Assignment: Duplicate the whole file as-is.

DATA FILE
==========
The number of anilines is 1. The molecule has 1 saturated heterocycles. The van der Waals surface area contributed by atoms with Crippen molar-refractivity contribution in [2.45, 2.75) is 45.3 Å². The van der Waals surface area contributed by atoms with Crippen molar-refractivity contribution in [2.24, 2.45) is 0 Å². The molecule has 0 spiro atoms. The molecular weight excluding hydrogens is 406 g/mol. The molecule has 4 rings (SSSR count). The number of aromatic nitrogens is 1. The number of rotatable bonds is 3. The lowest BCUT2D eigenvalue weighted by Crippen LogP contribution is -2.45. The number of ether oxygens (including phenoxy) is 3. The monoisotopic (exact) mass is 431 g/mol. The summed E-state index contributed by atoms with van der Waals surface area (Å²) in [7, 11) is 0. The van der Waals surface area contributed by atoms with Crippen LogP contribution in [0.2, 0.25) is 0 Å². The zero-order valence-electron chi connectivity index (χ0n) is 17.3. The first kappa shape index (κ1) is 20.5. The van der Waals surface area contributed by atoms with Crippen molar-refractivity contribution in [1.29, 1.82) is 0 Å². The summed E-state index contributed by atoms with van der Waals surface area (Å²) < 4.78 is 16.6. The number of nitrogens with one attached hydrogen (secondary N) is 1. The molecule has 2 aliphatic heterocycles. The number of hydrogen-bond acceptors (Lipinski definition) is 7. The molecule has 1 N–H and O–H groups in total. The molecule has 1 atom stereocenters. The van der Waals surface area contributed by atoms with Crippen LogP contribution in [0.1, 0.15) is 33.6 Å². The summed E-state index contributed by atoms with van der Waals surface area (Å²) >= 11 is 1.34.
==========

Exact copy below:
The number of anilines is 1. The molecule has 1 saturated heterocycles. The van der Waals surface area contributed by atoms with Crippen molar-refractivity contribution in [2.45, 2.75) is 45.3 Å². The van der Waals surface area contributed by atoms with Crippen molar-refractivity contribution in [2.24, 2.45) is 0 Å². The molecule has 0 spiro atoms. The molecular weight excluding hydrogens is 406 g/mol. The molecule has 4 rings (SSSR count). The number of aromatic nitrogens is 1. The number of rotatable bonds is 3. The lowest BCUT2D eigenvalue weighted by Crippen LogP contribution is -2.45. The number of ether oxygens (including phenoxy) is 3. The monoisotopic (exact) mass is 431 g/mol. The summed E-state index contributed by atoms with van der Waals surface area (Å²) in [7, 11) is 0. The van der Waals surface area contributed by atoms with Crippen LogP contribution in [0.2, 0.25) is 0 Å². The zero-order valence-electron chi connectivity index (χ0n) is 17.3. The first kappa shape index (κ1) is 20.5. The van der Waals surface area contributed by atoms with Crippen molar-refractivity contribution in [1.29, 1.82) is 0 Å². The summed E-state index contributed by atoms with van der Waals surface area (Å²) < 4.78 is 16.6. The number of nitrogens with one attached hydrogen (secondary N) is 1. The molecule has 2 aliphatic heterocycles. The number of hydrogen-bond acceptors (Lipinski definition) is 7. The molecule has 1 N–H and O–H groups in total. The molecule has 1 atom stereocenters. The van der Waals surface area contributed by atoms with Crippen LogP contribution in [0.1, 0.15) is 33.6 Å². The summed E-state index contributed by atoms with van der Waals surface area (Å²) >= 11 is 1.34.